• William Ramp

    It’s funny (in an eerie sense) how one can re-read one’s own words days after submitting them only to be struck by a howler one missed entirely and cluelessly. Of the final two images, I wrote: “There’s nothing particularly surreal or of larger social significance about these two images.” No, no, nothing surreal to see here, move along, move along! Just a couple of women with the exact shape of BELLS. Bell, Belle. What gendered and deniably-sexualized clangour did those dresses ring out, so clearly that I, and generations of my ancestors, heard …not a thing?

  • William Ramp

    Here’s a little story to add to the vignette on Don Duncan that is at the centre of this column. The centrepiece of that vignette, in turn, was an iconic cover image of Don on the cover of the February 1966 issue of Ramparts Magazine, under the header, “I Quit!”
    At the time I wrote this column, I didn’t identify that image as orphaned or diasporic. It wasn’t an example; it did some work for me and I used it. It’s an image well-remembered by folks of a certain age and political leaning. Ramparts in its heyday was a major force in American journalism.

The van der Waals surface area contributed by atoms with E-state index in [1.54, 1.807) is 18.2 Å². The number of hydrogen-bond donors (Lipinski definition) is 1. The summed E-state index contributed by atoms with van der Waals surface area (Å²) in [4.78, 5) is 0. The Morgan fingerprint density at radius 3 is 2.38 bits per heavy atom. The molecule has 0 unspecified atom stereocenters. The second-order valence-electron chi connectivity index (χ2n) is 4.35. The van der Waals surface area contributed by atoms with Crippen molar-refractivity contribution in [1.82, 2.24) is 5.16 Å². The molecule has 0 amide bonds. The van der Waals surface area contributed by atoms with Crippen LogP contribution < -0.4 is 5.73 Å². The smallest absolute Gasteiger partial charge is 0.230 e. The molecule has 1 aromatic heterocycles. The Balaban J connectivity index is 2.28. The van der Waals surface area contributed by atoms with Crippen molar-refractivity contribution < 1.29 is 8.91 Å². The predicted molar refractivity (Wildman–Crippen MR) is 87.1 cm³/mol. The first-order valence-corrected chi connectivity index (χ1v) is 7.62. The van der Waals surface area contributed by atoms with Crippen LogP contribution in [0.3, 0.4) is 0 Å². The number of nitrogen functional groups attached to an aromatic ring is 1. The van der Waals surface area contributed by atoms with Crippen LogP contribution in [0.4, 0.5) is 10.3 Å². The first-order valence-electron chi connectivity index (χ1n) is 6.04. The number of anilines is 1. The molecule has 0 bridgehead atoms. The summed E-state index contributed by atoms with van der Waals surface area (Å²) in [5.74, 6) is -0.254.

But not so fast. Ramparts died in 1975. When was the last time you gave it a thought, if ever? The full run is now online, in a relatively out-of-the-way corner of the Web, and it could even be in some journalism history database sold to colleges. But I’d wager 90% of people under 40 have no idea Ramparts ever existed.
    It existed largely because of the civil rights movement and the Vietnam War, and it died with the war’s end. The Vietnam conflict itself, despite the Ken Burns documentary, is far less memorable today than either of the World Wars.
    And more’s the pity. Because Vietnam was THE template for the shit America got itself into in Afghanistan and Iraq. And will again soon enough. The geopolitical delusions. The bureaucratic stupidity. The pointless, casual brutality mixed with gutfuls of doom and confusion. The crappy or faked intelligence. The anguish. The PTSD.
    So, that iconic photo of Don means a lot to a dwindling few. And nothing at all to most today, even most of the the politically-engaged on either right or left.